After the Jan. 6 committee's final public session Monday, some people named in the summary of the final report, as well as some of those who were referred by the committee, are reacting to the conclusion to the nearly year and a half investigation.
The committee approved a criminal referral for three charges against former President Donald Trump to the Justice Department. The former president responded on Truth Social, saying that the committee’s actions would make “him stronger” and indicated that the referrals today were part of a larger attempt to stop him from running for President in 2024.
Trump’s base has had a history of galvanizing behind him when Trump is in legal peril, including when he Mar-a-Lago home was searched by the FBI. As Trump’s political support has seemingly waned in recent weeks, it is unclear that these criminal referrals will have the same effect.
The committee said it was also advancing criminal referrals for attorney John Eastman and "others" to the Justice Department for investigation and potential prosecution.
There is evidence to justify an Eastman referral to DOJ on obstruction of an official proceeding and conspiracy to defraud the United States, the committee said Monday. Raskin said that the committee believed the conduct of others may also warrant Justice Department investigation and prosecution, but those referrals were not identified on Monday.
Eastman decried the committee’s “Stalinist” tactics said he had not yet received a subpoena in the DOJ criminal probe now being led by Special Counsel Jack Smith.
“One hopes that the Department of Justice doesn't act on this referral, understanding the significance of what has been done here and not being willing to take that step,” Eastman said on a virtual press call with reporters Monday afternoon.
He said that he had a “whole lot of information” to defend himself if federal prosecutors decided to bring a case against him. He also said that a federal judge “got it wrong” when the judge concluded that a handful of Eastman’s emails showed evidence of a crime.
Other referrals: The House select committee is referring four members of Congress to the House’s Ethics Committee after those members did not comply with the subpoenas from the panel.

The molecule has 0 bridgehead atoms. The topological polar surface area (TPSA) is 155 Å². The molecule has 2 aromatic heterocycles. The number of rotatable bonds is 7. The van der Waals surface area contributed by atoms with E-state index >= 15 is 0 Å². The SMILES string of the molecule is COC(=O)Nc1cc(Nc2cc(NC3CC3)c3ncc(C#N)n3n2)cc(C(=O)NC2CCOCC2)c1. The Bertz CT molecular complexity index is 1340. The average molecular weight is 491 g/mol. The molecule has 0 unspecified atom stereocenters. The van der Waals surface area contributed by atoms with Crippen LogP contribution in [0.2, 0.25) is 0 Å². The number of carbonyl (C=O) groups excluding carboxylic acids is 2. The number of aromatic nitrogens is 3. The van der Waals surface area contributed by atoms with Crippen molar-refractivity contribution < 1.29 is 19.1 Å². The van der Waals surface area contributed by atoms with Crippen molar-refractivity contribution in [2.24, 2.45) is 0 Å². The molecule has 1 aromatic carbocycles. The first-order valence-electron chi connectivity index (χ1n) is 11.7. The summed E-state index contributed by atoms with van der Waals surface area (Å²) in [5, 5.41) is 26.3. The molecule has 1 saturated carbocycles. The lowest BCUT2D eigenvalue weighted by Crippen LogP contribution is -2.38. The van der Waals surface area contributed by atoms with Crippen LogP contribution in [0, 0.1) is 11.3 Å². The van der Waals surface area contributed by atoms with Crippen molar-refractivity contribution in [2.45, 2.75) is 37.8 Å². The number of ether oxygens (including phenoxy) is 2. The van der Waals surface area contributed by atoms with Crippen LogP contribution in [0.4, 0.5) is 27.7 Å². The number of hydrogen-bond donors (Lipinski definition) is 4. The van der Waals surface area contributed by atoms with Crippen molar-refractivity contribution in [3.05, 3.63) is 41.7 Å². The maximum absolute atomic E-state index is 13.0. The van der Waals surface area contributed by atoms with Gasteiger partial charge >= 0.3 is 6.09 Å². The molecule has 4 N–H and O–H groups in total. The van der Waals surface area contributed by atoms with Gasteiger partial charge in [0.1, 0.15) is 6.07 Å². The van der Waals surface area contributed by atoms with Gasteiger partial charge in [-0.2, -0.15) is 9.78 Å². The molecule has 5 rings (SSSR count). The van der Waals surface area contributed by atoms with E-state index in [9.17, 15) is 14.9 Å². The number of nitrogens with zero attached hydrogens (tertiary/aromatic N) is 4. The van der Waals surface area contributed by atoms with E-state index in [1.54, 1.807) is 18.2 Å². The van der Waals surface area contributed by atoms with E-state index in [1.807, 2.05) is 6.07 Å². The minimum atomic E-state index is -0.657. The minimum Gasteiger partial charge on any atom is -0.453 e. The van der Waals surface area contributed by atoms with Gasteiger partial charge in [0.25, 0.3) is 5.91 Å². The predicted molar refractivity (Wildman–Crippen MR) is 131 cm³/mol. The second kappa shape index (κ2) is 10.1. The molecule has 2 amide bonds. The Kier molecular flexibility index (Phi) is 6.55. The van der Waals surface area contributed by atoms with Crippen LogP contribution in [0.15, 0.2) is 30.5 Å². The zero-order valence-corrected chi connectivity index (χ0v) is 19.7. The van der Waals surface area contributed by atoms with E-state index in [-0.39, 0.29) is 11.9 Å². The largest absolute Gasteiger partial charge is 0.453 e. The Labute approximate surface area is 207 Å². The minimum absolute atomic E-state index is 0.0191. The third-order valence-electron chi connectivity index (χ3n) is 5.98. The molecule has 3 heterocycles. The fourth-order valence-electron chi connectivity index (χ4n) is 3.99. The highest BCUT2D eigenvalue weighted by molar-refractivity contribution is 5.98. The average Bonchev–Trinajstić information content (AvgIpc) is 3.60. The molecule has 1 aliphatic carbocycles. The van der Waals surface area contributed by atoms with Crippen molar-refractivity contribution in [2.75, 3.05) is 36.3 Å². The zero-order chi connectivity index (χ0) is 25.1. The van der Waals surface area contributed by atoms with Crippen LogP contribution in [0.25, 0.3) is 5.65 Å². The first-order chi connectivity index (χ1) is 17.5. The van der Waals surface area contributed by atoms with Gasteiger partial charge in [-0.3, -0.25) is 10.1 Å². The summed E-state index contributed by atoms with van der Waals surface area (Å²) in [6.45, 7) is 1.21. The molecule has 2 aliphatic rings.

An executive summary released after the meeting identifies the four Republicans as GOP leader Kevin McCarthy and Reps. Jim Jordan of Ohio, Andy Biggs of Arizona and Scott Perry of Pennsylvania.
Russell Dye, a spokesperson for Rep. Jim Jordan, called the referral a "partisan and political stunt" by the committee. In a statement, he claimed the panel "knowingly altered evidence, blocked minority representation on a Committee for the first time in the history of the U.S. House of Representatives, and failed to respond to Mr. Jordan’s numerous letters and concerns surrounding the politicization and legitimacy of the Committee’s work.”
CNN has also reached out to the other lawmakers.
Others named in the summary: In addition, several others are named as being participants in the conspiracies the committee is linking to Trump, including then-DOJ attorney Jeffrey Clark and Trump chief of staff Mark Meadows, as well as Trump-tied lawyers Kenneth Chesebro and Rudy Giuliani.
Ted Goodman, communications and political advisor to Rudy Giuliani, a former lawyer for Donald Trump and former mayor of New York City, said in a statement: "Mayor Rudy Giuliani wasn't drinking election night and we have multiple in-person witnesses on the record to back this up. Anyone saying otherwise is either mistaken or shamefully lying about Mayor Giuliani — an honest, good American who has dedicated his life to serving others and doing the right thing."
The House select committee said in an executive summary of its final report that on election night in 2020, “the only advisor present who supported President Trump’s inclination to declare victory was Rudolph Giuliani, who appeared to be inebriated,” citing testimony the panel received.